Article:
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Why information exposed by the Facebook whistleblower matters

A University of St. Thomas professor says the information exposed by Frances Haugen could prove critical, but only if change follows.

ST PAUL, Minn. — From the time she began sharing thousands of documents with the Wall Street Journal, to the moment she revealed her identity to CBS' 60 Minutes; the Facebook whistleblower, Frances Haugen, continues to criticize the actions of her former employer and how she says it prioritized profits at the expense of safety.

"It's a hugely courageous act," said Katherina Pattit, a University of St. Thomas professor who has spent years studying how social media intersects with, and influences, business law and ethics.

Pattit says there is well-established research into the addictive nature of social media and the role it can play on emotions, but she says the whistleblower report takes our understanding of the issue a step further.

Pattit: "When you see internal conversations between people that, essentially, recognize that, yes, we have been lying - and you see it in front of you - you can't really deny that anymore."

"It reminded me kind of how the scandal with the opioids started to unravel. It became obvious, through internal documents, how much the (drug) companies knew about their addictive nature and the way they were actually marketing these opioids, which was intentionally trying to drive up prescriptions rates."

Kent Erdahl: "There might be some people saying, come on, Facebook is not on the same level as the opioid crisis."

Pattit: "Well, addiction is the core element in both of those things, and we've seen, from studies for example, that cortisol - stress level hormones - go up in these (social media) sites. People get increasingly depressed, and even the rage and anger has all kinds of negative biological effects as well. We might be talking, on one hand, about a drug that causes addiction and also harmful effects in humans, but Facebook and engaging in this sort of repeated consumption of those types of content, has just as much psychological and biological harm of those associated with it, in the end."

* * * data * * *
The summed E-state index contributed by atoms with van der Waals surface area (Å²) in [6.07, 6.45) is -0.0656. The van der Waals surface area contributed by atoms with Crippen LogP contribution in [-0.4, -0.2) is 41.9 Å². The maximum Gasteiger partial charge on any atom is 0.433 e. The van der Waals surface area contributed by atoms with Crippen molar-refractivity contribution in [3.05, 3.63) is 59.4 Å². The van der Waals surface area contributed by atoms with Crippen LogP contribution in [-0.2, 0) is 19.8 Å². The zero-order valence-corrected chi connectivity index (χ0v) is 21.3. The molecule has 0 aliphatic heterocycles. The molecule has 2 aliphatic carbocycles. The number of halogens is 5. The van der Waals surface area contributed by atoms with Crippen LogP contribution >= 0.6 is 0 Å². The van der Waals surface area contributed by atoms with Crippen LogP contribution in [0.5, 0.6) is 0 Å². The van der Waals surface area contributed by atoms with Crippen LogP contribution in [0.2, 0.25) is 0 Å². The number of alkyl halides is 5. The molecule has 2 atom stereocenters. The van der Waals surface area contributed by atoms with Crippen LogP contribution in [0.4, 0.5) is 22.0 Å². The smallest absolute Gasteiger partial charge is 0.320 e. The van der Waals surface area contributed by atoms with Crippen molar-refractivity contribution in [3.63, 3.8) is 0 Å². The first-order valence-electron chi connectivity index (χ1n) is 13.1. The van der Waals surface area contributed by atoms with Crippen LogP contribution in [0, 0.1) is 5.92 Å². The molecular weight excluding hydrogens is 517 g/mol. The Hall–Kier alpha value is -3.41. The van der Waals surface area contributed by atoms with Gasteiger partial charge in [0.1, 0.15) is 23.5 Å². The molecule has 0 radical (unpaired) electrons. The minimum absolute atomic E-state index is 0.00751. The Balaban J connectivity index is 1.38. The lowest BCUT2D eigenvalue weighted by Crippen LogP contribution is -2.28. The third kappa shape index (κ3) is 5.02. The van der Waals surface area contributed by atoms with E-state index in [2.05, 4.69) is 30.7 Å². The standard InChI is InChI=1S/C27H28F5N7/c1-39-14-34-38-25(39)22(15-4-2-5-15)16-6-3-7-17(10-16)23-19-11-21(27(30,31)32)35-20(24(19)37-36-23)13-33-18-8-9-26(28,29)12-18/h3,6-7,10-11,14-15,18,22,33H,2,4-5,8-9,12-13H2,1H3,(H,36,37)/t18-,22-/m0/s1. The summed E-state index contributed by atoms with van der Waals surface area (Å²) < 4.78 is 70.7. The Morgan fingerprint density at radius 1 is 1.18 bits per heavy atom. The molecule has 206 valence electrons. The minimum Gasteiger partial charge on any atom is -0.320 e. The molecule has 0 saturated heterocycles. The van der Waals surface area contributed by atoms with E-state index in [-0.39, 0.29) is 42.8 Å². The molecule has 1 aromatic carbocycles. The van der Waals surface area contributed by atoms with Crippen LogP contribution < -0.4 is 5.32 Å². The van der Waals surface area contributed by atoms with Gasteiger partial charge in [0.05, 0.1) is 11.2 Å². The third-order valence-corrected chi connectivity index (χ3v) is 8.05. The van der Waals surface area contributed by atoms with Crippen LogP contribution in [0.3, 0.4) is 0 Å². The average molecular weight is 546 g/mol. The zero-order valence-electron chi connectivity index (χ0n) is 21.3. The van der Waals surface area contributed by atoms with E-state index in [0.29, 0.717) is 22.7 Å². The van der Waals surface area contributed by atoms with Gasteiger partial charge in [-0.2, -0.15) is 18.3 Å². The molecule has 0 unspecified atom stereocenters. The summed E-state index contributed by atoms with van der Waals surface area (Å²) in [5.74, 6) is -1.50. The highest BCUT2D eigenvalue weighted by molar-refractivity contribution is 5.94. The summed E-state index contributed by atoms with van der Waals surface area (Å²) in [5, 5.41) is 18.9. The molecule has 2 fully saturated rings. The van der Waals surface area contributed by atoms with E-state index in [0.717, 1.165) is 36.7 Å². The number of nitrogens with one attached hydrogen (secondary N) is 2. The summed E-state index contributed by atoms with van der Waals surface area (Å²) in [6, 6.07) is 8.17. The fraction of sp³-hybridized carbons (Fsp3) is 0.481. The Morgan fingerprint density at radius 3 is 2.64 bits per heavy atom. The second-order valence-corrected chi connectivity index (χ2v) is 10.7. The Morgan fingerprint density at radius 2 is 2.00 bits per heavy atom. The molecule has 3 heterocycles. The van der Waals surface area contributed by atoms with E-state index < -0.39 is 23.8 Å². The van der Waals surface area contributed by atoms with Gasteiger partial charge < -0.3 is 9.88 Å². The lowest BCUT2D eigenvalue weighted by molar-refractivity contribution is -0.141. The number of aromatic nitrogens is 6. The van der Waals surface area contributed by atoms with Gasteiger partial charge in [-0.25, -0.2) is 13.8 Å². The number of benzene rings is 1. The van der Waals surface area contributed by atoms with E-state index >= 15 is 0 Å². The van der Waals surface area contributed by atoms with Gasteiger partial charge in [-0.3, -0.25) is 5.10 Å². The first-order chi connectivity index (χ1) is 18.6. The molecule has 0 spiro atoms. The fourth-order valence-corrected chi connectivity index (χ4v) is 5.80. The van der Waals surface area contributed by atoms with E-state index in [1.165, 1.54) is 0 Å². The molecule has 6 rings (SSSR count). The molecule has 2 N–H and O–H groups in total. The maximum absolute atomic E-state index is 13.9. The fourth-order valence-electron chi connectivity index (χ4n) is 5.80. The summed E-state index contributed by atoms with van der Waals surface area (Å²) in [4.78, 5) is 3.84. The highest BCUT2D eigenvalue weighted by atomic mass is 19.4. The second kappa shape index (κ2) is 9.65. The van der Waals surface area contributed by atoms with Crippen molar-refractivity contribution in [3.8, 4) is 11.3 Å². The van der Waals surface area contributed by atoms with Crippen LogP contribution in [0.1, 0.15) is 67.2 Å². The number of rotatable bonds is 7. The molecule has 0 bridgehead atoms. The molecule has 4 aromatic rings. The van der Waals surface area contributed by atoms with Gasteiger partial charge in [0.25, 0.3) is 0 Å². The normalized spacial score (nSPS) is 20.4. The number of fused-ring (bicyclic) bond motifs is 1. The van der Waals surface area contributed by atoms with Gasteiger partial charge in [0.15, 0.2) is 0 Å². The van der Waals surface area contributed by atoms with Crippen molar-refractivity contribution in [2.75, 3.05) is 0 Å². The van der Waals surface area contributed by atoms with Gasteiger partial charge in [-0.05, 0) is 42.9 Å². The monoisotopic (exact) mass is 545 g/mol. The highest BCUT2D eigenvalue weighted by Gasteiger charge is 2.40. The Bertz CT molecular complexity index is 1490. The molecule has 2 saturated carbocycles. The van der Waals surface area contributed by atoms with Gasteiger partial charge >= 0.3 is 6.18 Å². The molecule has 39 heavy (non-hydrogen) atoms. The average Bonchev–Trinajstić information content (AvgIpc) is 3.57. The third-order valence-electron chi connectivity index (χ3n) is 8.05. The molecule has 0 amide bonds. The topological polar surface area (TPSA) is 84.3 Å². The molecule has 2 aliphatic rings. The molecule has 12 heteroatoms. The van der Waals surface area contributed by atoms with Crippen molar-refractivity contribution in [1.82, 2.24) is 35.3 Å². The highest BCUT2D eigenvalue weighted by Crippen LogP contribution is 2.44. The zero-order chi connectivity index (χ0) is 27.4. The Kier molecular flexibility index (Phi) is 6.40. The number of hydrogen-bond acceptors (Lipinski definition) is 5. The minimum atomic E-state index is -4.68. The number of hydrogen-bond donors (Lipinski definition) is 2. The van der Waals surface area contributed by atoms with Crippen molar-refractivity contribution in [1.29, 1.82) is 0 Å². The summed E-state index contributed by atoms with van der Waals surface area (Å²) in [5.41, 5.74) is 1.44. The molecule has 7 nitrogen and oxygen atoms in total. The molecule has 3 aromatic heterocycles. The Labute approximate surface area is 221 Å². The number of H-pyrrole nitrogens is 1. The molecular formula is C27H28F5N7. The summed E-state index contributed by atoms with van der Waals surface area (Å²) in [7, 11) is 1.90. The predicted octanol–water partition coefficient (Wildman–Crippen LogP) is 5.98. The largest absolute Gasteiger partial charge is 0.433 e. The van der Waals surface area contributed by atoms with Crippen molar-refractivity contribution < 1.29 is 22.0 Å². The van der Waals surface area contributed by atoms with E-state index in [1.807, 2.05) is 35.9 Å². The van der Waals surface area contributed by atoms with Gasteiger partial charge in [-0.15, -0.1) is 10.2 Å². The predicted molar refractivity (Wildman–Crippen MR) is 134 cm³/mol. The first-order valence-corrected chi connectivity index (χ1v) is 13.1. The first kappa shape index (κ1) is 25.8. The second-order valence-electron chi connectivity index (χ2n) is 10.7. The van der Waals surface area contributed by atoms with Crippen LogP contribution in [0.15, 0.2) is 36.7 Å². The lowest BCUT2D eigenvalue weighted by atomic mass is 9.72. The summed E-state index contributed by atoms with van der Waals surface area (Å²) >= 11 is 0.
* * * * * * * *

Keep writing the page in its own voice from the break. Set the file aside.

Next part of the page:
But unlike the opioid crisis, in which whistleblower evidence eventually led to landmark lawsuits and legislation, Pattit says she's more skeptical of the road ahead for prosecuting or policing Facebook.

Pattit: "Let's say someone decides to say, 'storm the Capitol,' or they get depressed and kill themselves. It's very difficult to establish that kind of causality and that's often the most important piece that will make a company liable in the end, for a certain act."

Erdahl: "Do you believe Facebook is killing people?"

Pattit: "It's not that simple. I think if it was that simple, the solutions would have been here already, but it's not."

In the meantime, her solution is simple.

"I am not on Facebook," she said. "I noticed that I was spending way too much time on Facebook, despite teaching it and knowing all about it and so I decided I had to go cold turkey."

Pattit says a fix that would help society as a whole would likely require Facebook to change its algorithm and share data about it more widely. She advocates for using Artificial Intelligence that isn't built on machine learning. Instead, she hopes to see algorithms that abide by a set of guiding principals and ethics.

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